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Discussion Starter · #1 ·
I'm scratching my head over a situation that I thought I might ask about here:

We have a storage shed in our backyard that was experiencing some rot in the 2x4's and plywood that made up its floor. As a quick-and-dirty solution, I cut out the old wood, used pressure-treated 2x4's to replace the framing and 1/2" MDF instead of the plywood. Although MDF is more typically used in interior applications, I figured it would be less susceptible to rot than plywood would be. After installing this I put some plastic bins, buckets, etc in the shed for storage.

A month later, I was moving some of the bins and noticed a light green powder on the MDF under them. I pulled all of the stored containers out of the shed, and found the powdery material was under all of them. At first I was concerned this might be a mold, so I cleaned out the shed with diluted bleach. Now, however, I'm thinking maybe it wasn't mold but rather something leaching out of the MDF as a result of exposure to moisture (it only occurred under bins and buckets and so on which kept humidity trapped).

Does this leaching scenario sound like it makes sense? Would it be best to seal the MDF with paint? Thanks for any ideas.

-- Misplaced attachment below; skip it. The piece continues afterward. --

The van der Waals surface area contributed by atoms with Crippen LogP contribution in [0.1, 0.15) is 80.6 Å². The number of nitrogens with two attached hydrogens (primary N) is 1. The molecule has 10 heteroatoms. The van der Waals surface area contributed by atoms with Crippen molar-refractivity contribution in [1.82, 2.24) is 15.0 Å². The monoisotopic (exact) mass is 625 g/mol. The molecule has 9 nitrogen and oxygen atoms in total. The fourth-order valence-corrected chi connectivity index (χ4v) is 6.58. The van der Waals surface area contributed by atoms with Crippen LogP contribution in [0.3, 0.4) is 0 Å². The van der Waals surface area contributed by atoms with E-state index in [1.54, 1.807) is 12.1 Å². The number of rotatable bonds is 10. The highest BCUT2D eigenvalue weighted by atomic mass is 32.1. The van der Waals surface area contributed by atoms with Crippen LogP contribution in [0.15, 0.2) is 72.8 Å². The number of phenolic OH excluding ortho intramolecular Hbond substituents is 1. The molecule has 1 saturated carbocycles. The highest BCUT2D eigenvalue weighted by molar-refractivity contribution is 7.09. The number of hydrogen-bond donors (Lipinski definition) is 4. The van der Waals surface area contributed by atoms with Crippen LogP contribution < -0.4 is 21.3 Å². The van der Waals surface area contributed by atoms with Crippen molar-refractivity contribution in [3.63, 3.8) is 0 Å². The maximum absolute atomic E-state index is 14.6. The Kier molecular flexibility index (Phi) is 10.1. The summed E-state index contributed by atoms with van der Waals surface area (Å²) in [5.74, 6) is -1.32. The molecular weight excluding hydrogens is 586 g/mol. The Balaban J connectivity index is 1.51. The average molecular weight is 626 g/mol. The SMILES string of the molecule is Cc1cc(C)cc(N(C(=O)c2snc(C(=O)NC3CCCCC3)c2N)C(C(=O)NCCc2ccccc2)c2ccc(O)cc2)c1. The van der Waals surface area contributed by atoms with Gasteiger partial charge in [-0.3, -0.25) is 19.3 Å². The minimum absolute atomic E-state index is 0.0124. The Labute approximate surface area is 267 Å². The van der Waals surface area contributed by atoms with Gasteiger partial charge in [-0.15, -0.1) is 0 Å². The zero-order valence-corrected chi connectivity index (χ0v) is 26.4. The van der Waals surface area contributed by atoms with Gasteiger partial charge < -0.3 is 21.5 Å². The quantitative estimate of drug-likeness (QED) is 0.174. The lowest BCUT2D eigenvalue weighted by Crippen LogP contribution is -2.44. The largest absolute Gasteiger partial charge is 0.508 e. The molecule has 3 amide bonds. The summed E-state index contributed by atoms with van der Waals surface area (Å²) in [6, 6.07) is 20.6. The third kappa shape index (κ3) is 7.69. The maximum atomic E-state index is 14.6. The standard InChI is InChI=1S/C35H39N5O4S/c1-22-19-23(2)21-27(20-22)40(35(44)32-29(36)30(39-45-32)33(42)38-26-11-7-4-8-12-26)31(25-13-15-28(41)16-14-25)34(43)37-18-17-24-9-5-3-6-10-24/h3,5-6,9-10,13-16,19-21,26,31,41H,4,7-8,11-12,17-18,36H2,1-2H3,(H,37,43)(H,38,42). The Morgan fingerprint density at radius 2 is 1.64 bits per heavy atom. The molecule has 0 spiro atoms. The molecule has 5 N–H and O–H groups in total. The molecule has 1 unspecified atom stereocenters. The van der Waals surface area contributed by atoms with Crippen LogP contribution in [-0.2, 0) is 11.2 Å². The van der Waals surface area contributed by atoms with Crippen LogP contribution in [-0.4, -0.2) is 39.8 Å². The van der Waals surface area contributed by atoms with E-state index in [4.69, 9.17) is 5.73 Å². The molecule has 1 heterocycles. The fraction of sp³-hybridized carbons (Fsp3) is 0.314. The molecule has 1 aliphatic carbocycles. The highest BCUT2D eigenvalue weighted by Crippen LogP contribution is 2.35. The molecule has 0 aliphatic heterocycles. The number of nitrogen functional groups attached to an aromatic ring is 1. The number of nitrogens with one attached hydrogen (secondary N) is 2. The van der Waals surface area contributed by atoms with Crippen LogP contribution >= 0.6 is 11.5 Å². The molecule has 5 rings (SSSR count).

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MDF will swell and flake like when it gets wet. Sealing with paint is probably a good idea. MDF is probably not a good solution anywhere where there is moisture but its done so might as well stay with it. If you paint it with water based paint you'll get almost a texture type grain raised on it. Us a sealer if you don't want this.
 

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Discussion Starter · #3 ·
Thanks, Jack. I woudn't call this just swelling and flaking -- it's a pretty distinct powder collecting on the surface.

If it seems in the end like it's not working, it wouldn't be all that time-consuming to replace the MDF. Is there a material available in a ~1/2" sheet that would be more appropriate here?
 

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I would suspect this to be

some type of mold spore. MDF (paper pulp and resins) has no outside uses. Remove it and refloor with 5/4 pressure treated deck boards or pressure treated plywood.

Ed
 
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